Modified Atmosphere Packaging of Processed Meat and Cold Cuts

In processed meats such as ham, salami and chorizo (eg. cold cuts and luncheon meats) there is a tendency for the meat to become discoloured over time if it is stored in air. When raw meats are cured they often assume a red colour as the myoglobin protein in the meat, which is a purple colour, reacts with the nitrogen-containing salts that are usually used during the curing process. This reaction results in a red pigment called nitrosylmyoglobin. If this is subsequently heated, it becomes a pink colour.

These red and pink pigments in processed meats can be affected by oxygen in the air and by light, which cause them to turn a browny grey colour. If the products are packaged in an opaque material, this slows down the discoloration by light. If the product is additionally in a modified atmosphere with little oxygen and elevated carbon dioxide and nitrogen, this will further increase the shelf life.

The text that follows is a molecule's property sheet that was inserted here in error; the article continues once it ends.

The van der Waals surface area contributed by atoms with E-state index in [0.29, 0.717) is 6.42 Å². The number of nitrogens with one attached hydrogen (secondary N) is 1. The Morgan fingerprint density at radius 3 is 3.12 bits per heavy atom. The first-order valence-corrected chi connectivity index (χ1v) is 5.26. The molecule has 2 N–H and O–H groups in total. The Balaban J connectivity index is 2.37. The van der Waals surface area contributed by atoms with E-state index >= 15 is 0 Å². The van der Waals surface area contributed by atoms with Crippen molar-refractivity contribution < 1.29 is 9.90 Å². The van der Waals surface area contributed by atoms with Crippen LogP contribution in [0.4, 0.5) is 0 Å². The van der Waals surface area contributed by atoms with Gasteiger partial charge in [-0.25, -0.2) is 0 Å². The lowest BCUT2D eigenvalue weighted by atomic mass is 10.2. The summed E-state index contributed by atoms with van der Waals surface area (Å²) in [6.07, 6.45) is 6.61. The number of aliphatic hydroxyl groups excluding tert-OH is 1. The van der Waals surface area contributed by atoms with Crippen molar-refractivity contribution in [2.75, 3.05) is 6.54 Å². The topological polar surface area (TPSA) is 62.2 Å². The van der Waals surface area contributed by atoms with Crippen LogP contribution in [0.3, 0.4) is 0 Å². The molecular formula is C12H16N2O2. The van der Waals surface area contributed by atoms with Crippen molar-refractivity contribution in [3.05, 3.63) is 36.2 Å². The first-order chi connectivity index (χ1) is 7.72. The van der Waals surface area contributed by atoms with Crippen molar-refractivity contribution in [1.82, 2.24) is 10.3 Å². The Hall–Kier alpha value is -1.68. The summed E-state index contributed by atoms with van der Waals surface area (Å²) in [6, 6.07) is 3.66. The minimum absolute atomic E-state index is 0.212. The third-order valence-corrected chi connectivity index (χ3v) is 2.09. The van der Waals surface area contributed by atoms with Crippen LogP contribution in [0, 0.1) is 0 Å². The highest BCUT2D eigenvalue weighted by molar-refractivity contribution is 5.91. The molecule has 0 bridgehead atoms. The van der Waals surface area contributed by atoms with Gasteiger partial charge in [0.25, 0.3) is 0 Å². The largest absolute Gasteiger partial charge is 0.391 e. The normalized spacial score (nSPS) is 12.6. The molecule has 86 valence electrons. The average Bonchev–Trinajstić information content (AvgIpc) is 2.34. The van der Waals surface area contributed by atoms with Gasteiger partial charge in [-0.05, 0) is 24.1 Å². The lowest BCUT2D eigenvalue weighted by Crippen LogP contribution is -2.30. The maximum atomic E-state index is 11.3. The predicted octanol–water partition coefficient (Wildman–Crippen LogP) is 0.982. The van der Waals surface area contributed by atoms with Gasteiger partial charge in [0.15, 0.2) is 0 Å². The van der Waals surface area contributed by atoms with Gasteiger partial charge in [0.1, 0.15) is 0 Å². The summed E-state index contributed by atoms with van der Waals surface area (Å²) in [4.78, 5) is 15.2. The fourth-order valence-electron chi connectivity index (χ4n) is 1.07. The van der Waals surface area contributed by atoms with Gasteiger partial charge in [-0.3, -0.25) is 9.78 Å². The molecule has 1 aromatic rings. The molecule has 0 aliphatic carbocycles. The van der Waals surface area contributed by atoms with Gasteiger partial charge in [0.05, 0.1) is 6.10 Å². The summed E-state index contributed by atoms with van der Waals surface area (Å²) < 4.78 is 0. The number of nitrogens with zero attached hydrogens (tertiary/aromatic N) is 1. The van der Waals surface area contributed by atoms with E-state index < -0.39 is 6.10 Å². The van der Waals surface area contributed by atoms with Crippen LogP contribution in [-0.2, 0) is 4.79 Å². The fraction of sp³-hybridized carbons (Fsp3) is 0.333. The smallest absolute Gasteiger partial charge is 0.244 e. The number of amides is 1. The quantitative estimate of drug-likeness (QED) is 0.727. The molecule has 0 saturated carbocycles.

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In addition, processed meat can be spoiled by microbes. These microbes are typically different from those found in raw meat because they are usually introduced during the processing stages, such as drying or marinating. The gas composition for modifed atmosphere packaging also takes into account this particular profile of likely microbial deterioration, and dictates the proportions needed of carbon dioxide and nitrogen.

Typically, modified atmosphere packaging (MAP) increases the shelf life of processed meats from between two and four days to two to five weeks.